PhD student Shivang with Advisor Prof. Arijit Banerjee

A brushless doubly-fed machine (BDFM) is an attractive option for megawatt-scale turbo-electric propulsion systems due to use of a partially-rated power converter, reduced maintenance, and absence of permanent magnets. However, BDFRMs have inherently poor torque density and high torque ripple because of using a sub-optimal rotor. We have proposed an analytical model to compute the air-gap flux density and torque characteristics, with the aim of modeling the effect of the flux barriers on the mean and ripple torque. Through analytical and finite-element analysis, it has been verified that the position of the flux-barrier ends highly influences the torque waveform, and thus cannot be arbitrarily designed. The rotor geometry, along with the stator current excitations, are optimized to achieve a high torque density BDFRM. Figure 1 shows the optimized stator and rotor which has been laser-cut from M-19 C5 steel laminations and bonded using Remisol EB 548. Figure 2 shows the test setup for the experimental validation of BDFRM. The research is supported by Grainger Center for Electric Machinery and Electromechanics.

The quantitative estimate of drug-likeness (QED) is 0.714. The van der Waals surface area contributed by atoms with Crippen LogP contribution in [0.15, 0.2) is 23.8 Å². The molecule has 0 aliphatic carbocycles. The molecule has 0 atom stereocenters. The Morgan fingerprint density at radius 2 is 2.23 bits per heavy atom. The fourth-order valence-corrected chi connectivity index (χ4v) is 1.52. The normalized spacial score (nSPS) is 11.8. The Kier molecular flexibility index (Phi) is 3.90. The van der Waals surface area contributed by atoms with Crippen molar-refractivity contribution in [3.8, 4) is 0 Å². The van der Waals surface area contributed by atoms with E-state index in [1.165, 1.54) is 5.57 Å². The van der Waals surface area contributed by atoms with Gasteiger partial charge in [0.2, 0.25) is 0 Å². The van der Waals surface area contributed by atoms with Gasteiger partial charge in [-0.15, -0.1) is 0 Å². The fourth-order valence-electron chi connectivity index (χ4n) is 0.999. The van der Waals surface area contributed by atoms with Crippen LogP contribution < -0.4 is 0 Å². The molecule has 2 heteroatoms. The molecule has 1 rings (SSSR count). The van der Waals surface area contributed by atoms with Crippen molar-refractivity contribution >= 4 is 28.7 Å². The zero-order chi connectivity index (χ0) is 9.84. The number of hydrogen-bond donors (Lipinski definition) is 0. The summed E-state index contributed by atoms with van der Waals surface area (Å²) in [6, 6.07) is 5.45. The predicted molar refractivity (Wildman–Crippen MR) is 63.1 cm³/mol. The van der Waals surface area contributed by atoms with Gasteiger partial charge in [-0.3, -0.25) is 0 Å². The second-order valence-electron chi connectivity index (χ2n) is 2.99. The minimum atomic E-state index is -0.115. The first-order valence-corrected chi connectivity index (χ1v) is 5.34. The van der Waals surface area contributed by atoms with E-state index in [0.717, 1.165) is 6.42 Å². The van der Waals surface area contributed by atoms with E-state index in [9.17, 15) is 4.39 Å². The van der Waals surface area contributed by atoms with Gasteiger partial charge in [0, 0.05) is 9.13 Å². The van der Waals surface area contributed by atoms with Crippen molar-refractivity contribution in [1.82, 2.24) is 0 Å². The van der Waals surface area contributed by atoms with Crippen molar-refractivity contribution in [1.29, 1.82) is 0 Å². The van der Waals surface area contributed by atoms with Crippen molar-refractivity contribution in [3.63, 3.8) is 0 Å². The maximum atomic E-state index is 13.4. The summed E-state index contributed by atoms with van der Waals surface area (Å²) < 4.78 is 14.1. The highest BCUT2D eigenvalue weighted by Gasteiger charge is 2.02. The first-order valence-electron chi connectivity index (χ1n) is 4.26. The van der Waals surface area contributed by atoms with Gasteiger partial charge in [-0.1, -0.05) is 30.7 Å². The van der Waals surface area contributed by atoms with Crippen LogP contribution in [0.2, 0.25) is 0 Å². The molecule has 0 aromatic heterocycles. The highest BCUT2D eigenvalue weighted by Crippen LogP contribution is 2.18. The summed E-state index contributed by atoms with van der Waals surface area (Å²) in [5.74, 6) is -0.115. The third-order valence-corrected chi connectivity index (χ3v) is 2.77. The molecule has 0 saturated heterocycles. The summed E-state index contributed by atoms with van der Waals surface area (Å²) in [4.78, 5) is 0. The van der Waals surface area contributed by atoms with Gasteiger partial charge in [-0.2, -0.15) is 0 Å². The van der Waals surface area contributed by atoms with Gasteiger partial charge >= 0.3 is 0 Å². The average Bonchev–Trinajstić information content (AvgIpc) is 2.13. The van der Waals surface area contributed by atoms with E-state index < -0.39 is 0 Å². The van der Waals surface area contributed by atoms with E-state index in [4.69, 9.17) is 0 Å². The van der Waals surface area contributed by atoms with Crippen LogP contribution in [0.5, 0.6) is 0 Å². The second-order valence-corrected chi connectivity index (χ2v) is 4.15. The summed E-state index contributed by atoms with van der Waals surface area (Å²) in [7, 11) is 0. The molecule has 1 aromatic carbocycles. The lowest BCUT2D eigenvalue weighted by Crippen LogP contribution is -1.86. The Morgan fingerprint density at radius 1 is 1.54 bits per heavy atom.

Figure 1: Prototype BDFRM constructed in-house.

Figure 2: Testbed used for the experimental validation.